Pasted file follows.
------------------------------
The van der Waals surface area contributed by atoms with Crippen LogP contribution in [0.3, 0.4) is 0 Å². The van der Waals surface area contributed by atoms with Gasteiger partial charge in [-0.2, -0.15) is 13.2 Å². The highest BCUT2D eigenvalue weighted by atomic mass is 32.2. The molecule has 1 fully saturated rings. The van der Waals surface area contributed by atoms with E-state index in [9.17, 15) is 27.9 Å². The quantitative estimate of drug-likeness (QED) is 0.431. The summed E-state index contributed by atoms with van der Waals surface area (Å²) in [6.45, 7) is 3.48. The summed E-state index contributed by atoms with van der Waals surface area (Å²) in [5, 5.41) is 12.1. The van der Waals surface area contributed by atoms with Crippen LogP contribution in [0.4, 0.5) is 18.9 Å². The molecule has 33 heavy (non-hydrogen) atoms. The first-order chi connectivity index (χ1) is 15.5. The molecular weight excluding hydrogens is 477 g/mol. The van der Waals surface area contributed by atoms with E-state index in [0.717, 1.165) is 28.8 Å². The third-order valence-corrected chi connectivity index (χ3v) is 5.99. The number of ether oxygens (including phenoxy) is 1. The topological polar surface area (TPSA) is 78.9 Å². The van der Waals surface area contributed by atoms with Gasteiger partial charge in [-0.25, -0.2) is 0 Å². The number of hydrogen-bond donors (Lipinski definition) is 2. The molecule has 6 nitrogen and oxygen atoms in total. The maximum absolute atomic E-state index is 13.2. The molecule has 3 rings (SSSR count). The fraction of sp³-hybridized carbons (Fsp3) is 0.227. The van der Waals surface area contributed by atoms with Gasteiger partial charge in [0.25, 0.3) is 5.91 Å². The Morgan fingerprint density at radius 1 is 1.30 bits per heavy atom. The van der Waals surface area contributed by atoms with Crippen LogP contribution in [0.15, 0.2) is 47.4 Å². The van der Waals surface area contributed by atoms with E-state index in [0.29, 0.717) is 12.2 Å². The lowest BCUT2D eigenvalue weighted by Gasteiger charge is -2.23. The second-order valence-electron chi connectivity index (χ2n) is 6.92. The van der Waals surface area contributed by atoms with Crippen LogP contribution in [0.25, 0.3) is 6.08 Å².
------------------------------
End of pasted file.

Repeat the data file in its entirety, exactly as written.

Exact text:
The van der Waals surface area contributed by atoms with Crippen LogP contribution in [0.3, 0.4) is 0 Å². The van der Waals surface area contributed by atoms with Gasteiger partial charge in [-0.2, -0.15) is 13.2 Å². The highest BCUT2D eigenvalue weighted by atomic mass is 32.2. The molecule has 1 fully saturated rings. The van der Waals surface area contributed by atoms with E-state index in [9.17, 15) is 27.9 Å². The quantitative estimate of drug-likeness (QED) is 0.431. The summed E-state index contributed by atoms with van der Waals surface area (Å²) in [6.45, 7) is 3.48. The summed E-state index contributed by atoms with van der Waals surface area (Å²) in [5, 5.41) is 12.1. The van der Waals surface area contributed by atoms with Crippen LogP contribution in [0.4, 0.5) is 18.9 Å². The molecule has 33 heavy (non-hydrogen) atoms. The first-order chi connectivity index (χ1) is 15.5. The molecular weight excluding hydrogens is 477 g/mol. The van der Waals surface area contributed by atoms with E-state index in [0.717, 1.165) is 28.8 Å². The third-order valence-corrected chi connectivity index (χ3v) is 5.99. The number of ether oxygens (including phenoxy) is 1. The topological polar surface area (TPSA) is 78.9 Å². The van der Waals surface area contributed by atoms with Gasteiger partial charge in [-0.25, -0.2) is 0 Å². The number of hydrogen-bond donors (Lipinski definition) is 2. The molecule has 6 nitrogen and oxygen atoms in total. The maximum absolute atomic E-state index is 13.2. The molecule has 3 rings (SSSR count). The fraction of sp³-hybridized carbons (Fsp3) is 0.227. The van der Waals surface area contributed by atoms with Gasteiger partial charge in [0.25, 0.3) is 5.91 Å². The Morgan fingerprint density at radius 1 is 1.30 bits per heavy atom. The van der Waals surface area contributed by atoms with Crippen LogP contribution in [0.15, 0.2) is 47.4 Å². The van der Waals surface area contributed by atoms with E-state index in [0.29, 0.717) is 12.2 Å². The lowest BCUT2D eigenvalue weighted by Gasteiger charge is -2.23. The second-order valence-electron chi connectivity index (χ2n) is 6.92. The van der Waals surface area contributed by atoms with Crippen LogP contribution in [0.25, 0.3) is 6.08 Å².